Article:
Tuesday, January 10, 2012


Posted by Bethan Holt, Fashion Junior at Large

If I were a more easily influenced consumer then I might be wearing a twee M & S suit and pussy bow blouse to bring you this blog post. Fortunately, I have thus far managed not to succumb to all the press releases and media stories (newspaper fashion journalists, you know who you are) which insist that, to coincide with the release of Phylidda Lloyd's Meryl Streep as Margaret Thatcher biopic, The Iron Lady, we should all be forming an orderly queue to buy a blue skirt suit and asking our hairdresser for helmet hair.

Thatcher enters office in 1979 (image from guardian.co.uk)
Last Thursday, The Guardian (admitedly not a likely source of Thatcher loving) asked a number of high profile women that terribly uncomfortable question, Is Margaret Thatcher a feminist icon?  To my mind, she showed girls they can achieve anything they want, but that does not make her a feminist icon.

I was far more interested in what feminist columnist Bidisha had to say:

'Her stiff serge tailoring, boxy croc handbags, patent court shoes, pussycat bow blouses and set hair have been fetishised by a moronic, apolitical fashion industry'

Those words MORONIC and APOLITICAL have stuck in my mind since, and snaps back into focus every time one of those aforemetioned "How To Get The Margaret Thatcher Look!" PR emails pings into my inbox.

I don't want to look like Margaret Thatcher, and I know my friends don't either. Since when has 1980s Tory chic been cool?  I checked with the FashEd, to make sure I hadn't got it all terribly wrong, and she assures me that in no point in the history of time has the Thatcher 'look' been even close to fashionable. Even in the 80s, she looked about thirty years out of date compared to mega glam supermodels, and Comme des Garcons clad trendies or power-shouldered yuppies.  So why should we start 'getting her look' now just because we're seeing the film, in our droves allegedly?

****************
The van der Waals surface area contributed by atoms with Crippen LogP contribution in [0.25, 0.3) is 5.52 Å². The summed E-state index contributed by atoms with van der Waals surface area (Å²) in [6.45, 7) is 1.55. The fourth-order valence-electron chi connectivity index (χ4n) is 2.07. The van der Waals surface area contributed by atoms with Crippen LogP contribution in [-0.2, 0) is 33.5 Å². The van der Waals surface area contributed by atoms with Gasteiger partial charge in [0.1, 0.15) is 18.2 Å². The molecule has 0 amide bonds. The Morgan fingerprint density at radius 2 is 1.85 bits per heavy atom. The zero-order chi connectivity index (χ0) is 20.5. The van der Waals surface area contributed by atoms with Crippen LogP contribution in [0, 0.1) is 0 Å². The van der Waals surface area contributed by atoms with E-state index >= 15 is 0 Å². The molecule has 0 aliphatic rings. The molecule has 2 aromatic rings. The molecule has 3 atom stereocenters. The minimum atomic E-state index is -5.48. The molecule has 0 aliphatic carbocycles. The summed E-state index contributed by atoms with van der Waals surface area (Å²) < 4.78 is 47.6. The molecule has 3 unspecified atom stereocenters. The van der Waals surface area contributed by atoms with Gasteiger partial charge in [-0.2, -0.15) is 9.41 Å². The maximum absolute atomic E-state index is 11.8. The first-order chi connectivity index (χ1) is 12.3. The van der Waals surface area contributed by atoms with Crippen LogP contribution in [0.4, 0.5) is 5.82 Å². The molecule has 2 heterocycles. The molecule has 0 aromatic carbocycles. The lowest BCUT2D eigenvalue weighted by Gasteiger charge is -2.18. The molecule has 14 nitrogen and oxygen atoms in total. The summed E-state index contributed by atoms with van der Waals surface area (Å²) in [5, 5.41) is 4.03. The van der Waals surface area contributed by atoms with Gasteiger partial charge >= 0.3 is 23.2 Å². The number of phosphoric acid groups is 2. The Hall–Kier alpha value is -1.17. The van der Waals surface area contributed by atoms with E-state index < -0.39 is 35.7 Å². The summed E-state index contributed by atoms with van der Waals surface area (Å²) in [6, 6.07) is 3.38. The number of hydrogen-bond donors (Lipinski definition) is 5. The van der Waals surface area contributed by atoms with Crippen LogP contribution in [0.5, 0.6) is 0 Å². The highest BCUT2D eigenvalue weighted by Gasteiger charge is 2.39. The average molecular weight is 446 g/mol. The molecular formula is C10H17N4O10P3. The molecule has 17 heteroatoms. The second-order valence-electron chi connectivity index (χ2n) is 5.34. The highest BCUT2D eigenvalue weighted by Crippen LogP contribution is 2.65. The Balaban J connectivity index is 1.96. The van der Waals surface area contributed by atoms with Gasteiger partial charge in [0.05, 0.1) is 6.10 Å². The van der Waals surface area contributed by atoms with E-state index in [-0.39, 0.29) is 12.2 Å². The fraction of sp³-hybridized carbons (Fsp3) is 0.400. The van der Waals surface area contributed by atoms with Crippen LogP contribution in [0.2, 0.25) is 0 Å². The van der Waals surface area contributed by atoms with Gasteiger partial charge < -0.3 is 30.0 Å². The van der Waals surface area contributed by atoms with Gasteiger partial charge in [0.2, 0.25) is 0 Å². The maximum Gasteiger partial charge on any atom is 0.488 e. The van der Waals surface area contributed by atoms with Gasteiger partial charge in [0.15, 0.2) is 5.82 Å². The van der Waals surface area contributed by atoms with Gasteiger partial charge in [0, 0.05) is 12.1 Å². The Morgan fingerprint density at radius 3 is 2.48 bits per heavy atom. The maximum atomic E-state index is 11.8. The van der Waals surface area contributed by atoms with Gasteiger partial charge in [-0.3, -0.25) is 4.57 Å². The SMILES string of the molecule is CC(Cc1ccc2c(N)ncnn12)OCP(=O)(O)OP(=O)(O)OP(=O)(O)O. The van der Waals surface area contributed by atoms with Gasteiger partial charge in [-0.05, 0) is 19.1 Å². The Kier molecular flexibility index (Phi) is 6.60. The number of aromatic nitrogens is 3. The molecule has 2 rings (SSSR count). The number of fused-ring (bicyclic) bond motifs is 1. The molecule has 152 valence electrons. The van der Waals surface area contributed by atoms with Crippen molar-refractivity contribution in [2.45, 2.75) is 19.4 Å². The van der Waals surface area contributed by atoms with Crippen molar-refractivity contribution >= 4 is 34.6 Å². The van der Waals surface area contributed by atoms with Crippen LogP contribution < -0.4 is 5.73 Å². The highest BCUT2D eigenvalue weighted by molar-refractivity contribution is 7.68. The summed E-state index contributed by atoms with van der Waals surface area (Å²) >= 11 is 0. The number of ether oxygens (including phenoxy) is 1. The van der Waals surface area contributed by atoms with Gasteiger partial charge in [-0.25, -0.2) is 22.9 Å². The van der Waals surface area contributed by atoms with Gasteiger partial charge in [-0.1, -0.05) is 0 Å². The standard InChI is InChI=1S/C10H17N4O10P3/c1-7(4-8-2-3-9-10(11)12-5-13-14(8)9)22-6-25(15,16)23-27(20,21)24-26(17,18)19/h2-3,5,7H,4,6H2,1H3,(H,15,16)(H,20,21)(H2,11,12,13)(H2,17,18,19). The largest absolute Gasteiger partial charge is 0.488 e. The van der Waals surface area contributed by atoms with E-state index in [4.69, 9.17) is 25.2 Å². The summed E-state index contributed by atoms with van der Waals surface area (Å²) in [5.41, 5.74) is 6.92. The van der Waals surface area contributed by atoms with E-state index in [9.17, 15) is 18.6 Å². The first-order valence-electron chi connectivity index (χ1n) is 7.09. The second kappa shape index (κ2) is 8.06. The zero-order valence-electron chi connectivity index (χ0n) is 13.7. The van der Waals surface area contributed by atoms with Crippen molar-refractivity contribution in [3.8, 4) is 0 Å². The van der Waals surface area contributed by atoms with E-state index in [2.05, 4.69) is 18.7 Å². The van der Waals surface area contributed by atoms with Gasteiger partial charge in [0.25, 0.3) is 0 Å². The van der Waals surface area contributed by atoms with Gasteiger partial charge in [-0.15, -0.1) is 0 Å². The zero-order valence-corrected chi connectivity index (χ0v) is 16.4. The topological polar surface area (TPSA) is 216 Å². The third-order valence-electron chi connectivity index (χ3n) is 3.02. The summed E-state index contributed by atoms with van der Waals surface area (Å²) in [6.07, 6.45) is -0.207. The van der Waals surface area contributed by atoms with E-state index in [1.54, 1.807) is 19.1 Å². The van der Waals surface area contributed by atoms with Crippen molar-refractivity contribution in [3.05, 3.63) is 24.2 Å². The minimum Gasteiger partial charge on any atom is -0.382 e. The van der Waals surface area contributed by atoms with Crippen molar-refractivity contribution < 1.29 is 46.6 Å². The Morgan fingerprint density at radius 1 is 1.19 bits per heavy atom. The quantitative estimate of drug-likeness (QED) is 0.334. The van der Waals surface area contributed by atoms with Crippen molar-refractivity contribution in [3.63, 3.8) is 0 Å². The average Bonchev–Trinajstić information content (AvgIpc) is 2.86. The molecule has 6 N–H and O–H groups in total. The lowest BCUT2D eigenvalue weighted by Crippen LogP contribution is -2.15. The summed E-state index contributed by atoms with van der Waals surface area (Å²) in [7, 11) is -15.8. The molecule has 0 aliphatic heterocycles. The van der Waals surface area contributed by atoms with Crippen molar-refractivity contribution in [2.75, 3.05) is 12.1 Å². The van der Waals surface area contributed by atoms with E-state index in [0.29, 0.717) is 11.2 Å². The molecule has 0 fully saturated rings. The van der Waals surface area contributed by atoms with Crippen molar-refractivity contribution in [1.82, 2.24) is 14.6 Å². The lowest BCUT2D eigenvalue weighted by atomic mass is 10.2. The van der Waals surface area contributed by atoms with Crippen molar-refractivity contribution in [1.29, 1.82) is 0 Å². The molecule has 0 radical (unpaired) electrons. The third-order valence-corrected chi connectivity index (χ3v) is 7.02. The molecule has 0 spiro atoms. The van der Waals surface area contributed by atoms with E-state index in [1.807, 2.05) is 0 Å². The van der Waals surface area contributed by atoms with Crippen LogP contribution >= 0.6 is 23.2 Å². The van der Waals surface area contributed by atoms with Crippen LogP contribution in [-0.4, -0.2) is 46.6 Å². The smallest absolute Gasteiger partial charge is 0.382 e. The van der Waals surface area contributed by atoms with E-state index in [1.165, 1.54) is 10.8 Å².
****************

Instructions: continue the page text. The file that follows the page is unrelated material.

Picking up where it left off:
Thatcher speaks  at conference (image from guardian.co.uk)
One of the brands to home in on the hype is Anya Hindmarch. They have dedicated the windows at their Pont Street Store to mannequins trussed up in Thatcher-ish outfits and carrying the brand's Ebury bag (which Meryl Streep and Margaret Thatcher both own). Hindmarch said:
'The cleverest thing about Thatcher’s image was how her clothes never detracted from her character. That was quite a feat, I suspect, to look good and still not be talked about for your clothes.’

Anya Hindmarch's window tributes
The irony of this comment is blatant. If we admire someone for the fact that their clothes are not the first thing we think about in relation to them then putting faceless mannequins in said clothes flys in the face of your theory doesn't it?

Launer, whose bags are carried by the Queen, suspect their 59% sales increase over Christmas is down to The Iron Lady effect. Well, I beg to differ. My predecessor wrote last year about the revived interest in Launers, mostly down to a prevailing fashion mood which values ladylike elegance and is not in any way confined to Maggie fever.
Meryl Streep as Britain's first and only female Prime Minister
Given that Thatcher owns Launer and Anya Hindmarch bags, the brands can almost be forgiven for taking the opportunity to underline the link. Bizarre, however, is Peacocks, purveyor of cheap and barely cheerful fashion for 30-40 year old women who are suggesting that we go to them to for our Maggie makeover.

Why any woman of that age would want to frump up Thatcher style is beyond us. Oh and before you go believing the Evening Standard's theory that the reemergence of cobalt blue is down to the Tory associations, may we just say Yves Klein to you and suggest that the roots of that colour trend are a result of a deeper exploration with colour referencing which fashion has embraced for several seasons now. You only need to watch Miranda Priestley (also played by Streep) give her monologue on the emergence of cerulean blue in that fictional fashion world in The Devil Wears Prada to know that it is far more complex than a designer googling a picture of Thatcher entering Downing Street.

So, a FEAL warning... Thatcher style is not to be copied. In fact, it is shit and the sooner it disappears from our inboxes and magazines the better.

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